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A Discrete Global Minimization Algorithm for Continuous Variational Problems

Shlomo Gortler
Harvard University

Thursday, October 6, 2005
JEC 3117 - 4:00 p.m. to 5:00 p.m.
Refreshments at 3:30 p.m.


There are many applications where one needs to search for a "function" that has "minimal energy" while satisfying some boundary constraints. As a simple example, consider the problem of finding the minimal area soap bubble surface that spans a wireframe boundary. Numerical methods are typically only good at finding local minima to such variational problems.

In this talk, we show how global optima can be found as the limit of a set of purely combinatorial problems. These combinatorial problems can be thought of higher dimensional analogues of the "shortest path in planar graph" problem. For example, when the problem dimension is 3, the combinatorial problem is to find a "discrete minimal surface" in a volumetric cellular complex. We then show how these combinatorial problems can be solved in polynomial time by reducing them to instances of MIN-CUT.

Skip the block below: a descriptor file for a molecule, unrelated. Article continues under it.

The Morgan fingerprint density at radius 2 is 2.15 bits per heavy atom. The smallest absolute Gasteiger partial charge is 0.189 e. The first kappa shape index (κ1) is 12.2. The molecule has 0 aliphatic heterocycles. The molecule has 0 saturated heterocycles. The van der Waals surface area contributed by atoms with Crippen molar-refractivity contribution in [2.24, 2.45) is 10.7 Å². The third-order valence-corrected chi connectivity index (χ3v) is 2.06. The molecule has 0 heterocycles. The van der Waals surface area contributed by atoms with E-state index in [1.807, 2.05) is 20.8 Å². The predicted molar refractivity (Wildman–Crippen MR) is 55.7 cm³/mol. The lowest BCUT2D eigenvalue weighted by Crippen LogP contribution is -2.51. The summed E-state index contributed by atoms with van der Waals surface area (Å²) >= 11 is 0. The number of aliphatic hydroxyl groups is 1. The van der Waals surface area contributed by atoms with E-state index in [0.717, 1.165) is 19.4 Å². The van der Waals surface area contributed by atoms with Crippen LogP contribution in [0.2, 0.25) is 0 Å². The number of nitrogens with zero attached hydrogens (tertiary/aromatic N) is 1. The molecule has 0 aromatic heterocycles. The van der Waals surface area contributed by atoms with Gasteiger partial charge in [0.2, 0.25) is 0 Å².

We will then explore an application of these ideas to 3-camera stereo vision.


Steven (aka Shlomo) Gortler, is the Robert I. Goldman Professor of Computer Science at Harvard University. Shlomo's main area of research is computer graphics, specializing in rendering and geometry, but is often convinced to work on other things as well.

Hosted by: Daniel Freedman (x4785)

Last updated: September 30, 2005